“So we got this one collection, a doozy. Every record was a winner, and a bunch of test pressings. The guy must have been in the business or something…Most test pressings come in a plain white sleeve with some writing on them. But this one record didn’t have anything written on it at all, just some weird symbols in the dead wax, and a signature I recognized: L.M.L. Lyle M. Lytton.” Are you shocked? No? Oh, you must be catching on. Good.

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“Anyways, the station used to be run by this dude Fred Shallot. Apparently, this donation was from a family friend. I hadn’t even listened to it yet, but I wanted to let Fred know what I found. He basically freaks out… Apparently, towards the end of his life, Lytton started getting into some weird shit with sound, making his own music, like weird noise and stuff. Fred said what he heard, and I am not making this up, is that Lytton was in the middle of cutting his lacquer when he had a heart attack and died.” Talk about a bummer. Tuck goes on to explain that, legend has it, the record also picks up the sound of Lytton dying. And not what you would expect. No screaming or gasping for his last breath. The actual sound of death. The sound of leaving this plane of existence. Death, on wax. And if you listen to the record? As we already know, you’re dead meat. 

Next we see Tuck at the end of his shift at the station, doing his due diligence and putting the records away. Then, in a sort of ‘screw it’ moment, he grabs as many records as he can hold and heads for the door. They are getting rid of all the records anyway, so what’s the harm?  In the middle of his great escape he stops by a desk, noticing someone was calling in to the station. He politely picks up to inform them that the show was over for the night but that they could call back tomorrow. The caller, a woman with a very nice accent, informs Tuck that she has the record he was talking about earlier. The Lytton lacquer. Understandably, Tuck is skeptical. Even when the caller informs him she is holding the record right now and that she could describe it. So, knowing he would remember, Tuck asks her to explain something she can see on the dead wax.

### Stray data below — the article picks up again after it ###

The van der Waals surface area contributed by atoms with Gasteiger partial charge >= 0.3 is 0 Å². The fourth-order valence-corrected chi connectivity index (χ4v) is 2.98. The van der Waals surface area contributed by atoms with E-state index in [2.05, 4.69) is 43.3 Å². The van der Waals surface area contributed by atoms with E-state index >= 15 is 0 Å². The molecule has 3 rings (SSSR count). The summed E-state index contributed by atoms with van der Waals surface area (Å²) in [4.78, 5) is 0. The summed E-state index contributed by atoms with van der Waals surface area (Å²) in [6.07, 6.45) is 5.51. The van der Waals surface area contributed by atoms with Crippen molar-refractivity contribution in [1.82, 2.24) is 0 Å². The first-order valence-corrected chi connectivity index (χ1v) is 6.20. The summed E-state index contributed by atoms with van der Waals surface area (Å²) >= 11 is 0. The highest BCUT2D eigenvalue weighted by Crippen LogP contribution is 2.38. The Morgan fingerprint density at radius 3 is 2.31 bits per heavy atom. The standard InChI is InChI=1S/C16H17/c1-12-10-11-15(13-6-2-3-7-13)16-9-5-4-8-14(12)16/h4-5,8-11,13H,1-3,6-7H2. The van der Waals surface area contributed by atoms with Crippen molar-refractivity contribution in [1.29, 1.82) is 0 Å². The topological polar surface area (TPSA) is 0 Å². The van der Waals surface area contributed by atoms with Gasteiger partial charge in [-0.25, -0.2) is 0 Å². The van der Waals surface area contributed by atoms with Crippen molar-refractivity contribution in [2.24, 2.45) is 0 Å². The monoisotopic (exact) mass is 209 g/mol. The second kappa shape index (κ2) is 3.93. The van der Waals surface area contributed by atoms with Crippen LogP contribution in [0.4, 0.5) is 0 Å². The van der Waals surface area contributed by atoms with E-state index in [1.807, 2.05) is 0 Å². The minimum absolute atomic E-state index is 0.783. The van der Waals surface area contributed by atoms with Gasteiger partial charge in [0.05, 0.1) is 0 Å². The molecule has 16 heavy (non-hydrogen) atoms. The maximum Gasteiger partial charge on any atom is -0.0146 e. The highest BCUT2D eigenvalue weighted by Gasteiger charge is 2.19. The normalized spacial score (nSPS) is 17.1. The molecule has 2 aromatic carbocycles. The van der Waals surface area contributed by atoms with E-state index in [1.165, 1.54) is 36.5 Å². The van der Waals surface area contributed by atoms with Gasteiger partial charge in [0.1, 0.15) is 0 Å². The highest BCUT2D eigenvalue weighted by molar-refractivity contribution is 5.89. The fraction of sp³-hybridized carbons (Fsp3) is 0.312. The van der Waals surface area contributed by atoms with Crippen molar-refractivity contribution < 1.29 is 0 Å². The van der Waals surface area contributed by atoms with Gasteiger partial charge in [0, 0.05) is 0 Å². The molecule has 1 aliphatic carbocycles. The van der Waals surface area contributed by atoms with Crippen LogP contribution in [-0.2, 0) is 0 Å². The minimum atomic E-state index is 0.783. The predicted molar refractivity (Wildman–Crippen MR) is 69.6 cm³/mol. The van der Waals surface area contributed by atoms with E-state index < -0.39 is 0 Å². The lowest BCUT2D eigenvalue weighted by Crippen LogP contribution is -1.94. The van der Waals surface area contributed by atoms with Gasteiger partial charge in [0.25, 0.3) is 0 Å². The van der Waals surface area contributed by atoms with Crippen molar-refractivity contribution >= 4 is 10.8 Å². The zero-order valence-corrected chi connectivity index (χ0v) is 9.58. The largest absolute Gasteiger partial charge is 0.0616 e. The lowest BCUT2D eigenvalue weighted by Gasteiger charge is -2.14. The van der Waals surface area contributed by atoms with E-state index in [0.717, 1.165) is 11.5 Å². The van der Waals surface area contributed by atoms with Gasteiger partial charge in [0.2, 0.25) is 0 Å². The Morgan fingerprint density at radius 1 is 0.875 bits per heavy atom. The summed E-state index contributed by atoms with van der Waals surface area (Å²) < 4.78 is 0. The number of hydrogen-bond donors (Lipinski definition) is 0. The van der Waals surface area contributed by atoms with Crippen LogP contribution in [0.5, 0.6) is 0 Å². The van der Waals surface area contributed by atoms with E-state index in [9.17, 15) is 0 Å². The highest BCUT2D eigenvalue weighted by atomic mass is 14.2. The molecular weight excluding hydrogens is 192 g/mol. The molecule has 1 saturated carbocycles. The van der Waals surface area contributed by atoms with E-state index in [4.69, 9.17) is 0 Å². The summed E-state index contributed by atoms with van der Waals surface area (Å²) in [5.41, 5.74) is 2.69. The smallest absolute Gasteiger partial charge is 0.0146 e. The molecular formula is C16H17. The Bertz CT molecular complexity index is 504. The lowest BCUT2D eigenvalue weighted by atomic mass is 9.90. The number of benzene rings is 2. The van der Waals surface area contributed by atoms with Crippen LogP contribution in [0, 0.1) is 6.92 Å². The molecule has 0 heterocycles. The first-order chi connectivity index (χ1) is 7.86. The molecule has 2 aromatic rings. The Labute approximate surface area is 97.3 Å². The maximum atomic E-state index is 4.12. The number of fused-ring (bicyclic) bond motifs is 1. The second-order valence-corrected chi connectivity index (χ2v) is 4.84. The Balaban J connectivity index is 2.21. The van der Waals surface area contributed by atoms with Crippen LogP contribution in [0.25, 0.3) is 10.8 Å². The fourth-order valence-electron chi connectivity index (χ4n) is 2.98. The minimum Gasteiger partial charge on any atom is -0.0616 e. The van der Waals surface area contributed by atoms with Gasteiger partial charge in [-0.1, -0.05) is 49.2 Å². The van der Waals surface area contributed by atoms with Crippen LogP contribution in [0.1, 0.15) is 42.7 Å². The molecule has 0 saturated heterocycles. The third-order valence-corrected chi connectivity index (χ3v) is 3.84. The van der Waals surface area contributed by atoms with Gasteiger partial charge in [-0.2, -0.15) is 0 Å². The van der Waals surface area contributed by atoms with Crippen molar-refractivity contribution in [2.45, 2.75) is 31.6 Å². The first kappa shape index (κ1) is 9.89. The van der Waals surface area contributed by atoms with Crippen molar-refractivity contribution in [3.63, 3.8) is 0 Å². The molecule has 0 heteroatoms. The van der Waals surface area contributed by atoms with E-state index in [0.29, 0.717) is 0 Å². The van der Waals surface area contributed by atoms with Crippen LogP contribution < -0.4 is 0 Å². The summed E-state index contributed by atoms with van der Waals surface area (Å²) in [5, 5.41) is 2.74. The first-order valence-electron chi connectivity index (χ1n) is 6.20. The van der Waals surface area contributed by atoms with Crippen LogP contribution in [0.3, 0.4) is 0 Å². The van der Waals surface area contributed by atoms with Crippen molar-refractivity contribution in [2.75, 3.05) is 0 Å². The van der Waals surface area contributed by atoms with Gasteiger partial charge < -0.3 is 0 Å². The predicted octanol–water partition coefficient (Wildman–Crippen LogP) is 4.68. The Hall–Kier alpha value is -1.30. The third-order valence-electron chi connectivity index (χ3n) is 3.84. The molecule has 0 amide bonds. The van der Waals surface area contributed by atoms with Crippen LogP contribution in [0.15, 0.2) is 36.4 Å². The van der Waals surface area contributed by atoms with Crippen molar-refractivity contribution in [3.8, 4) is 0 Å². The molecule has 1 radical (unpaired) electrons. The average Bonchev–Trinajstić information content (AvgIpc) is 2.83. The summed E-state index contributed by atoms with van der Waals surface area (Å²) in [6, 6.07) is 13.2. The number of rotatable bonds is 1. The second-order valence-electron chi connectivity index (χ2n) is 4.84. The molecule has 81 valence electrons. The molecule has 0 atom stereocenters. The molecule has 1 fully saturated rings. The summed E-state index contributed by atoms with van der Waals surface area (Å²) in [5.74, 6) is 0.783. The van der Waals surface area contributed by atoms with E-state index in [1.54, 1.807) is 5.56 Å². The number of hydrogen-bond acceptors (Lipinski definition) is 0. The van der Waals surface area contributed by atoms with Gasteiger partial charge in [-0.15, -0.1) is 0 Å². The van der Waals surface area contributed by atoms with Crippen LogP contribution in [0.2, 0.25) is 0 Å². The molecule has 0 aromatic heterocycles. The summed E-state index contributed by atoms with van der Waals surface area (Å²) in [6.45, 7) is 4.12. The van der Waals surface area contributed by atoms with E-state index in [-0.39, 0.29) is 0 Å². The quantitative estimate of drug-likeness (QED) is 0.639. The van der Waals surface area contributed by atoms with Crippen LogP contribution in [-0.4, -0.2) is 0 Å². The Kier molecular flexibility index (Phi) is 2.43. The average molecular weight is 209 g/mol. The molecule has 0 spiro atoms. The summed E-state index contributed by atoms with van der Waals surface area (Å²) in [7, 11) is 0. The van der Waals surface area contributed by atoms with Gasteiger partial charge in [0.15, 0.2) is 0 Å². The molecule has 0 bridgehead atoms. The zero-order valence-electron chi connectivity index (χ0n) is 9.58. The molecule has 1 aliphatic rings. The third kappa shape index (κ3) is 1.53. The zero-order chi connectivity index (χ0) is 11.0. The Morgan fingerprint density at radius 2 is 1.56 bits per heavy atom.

“A small person, a stick figure. Their head has a line through it.” It must be right on the money since Tuck foolishly agrees to get in a car this mysterious woman will be sending to his location. Why? So he can listen to the record, of course. Is he and Etta related by any chance? After being driven by an obvious driver, Tuck arrives to the collector’s- who looks like he just walked off the set of The Invisible Man– home and is presented with a very familiar record. After answering a random riddle Tuck is handed a pair of headphones. Tuck!! I was really starting to like you, dude!! But maybe there is hope. Just as the record begins to play he throws off the headphones (only catching a little bit of the sound), admitting that he can’t go through with it after all and runs to the door. 

On the car ride back we clearly see he is clearly showing the same signs of illness as Perry. His vision blurs, every sound begins feeling ten times louder all while there’s this underline of radio static in the background. These symptoms carry on into Tuck’s next radio broadcast. He expresses genuine regret for listening to the record and just rambling on air. He must have listened longer than Perry did, as madness seems to be sinking in at a more accelerated pace. And the episode ends with one of Tuck’s listeners shutting her radio off. DEADWAX! 

What we know so far/ Thoughts:
  • I hope this isn’t the end of Tuck. He has already shown a near photographic memory when it comes to records. I can easily see Etta paying him a visit if he’s still alive. 
  • If you thought I was joking about Tuck and Etta being related then you are very wrong. I’m thinking second or third cousins. 
  • This could just be the conspiracy theorist in me but the eyes on the guy cosplaying as the Invisible Man looked similar to mummy man’s before he turned into a crumb cake.

Wanna know what happens next? Too impatient for me to write the next episode’s recap? I don’t blame you. Do yourself a favor and binge all 8 episodes of Deadwax on a 7-day free trail via Shudder.

Catch up on all Deadwax recaps, here!

 

 

Fallon Marie Gannon

A bona fide earthling who finds some comfort in books, movies and coffee. Lots of coffee. Has several regrettable tattoos and her knowledge of horror movies is probably better than yours but she won't hold it against you; it's proof that she has way too much free time. Currently in limbo but manages to occasionally crawl out of it long enough to write for Geek Girl Authority.
Fallon Marie Gannon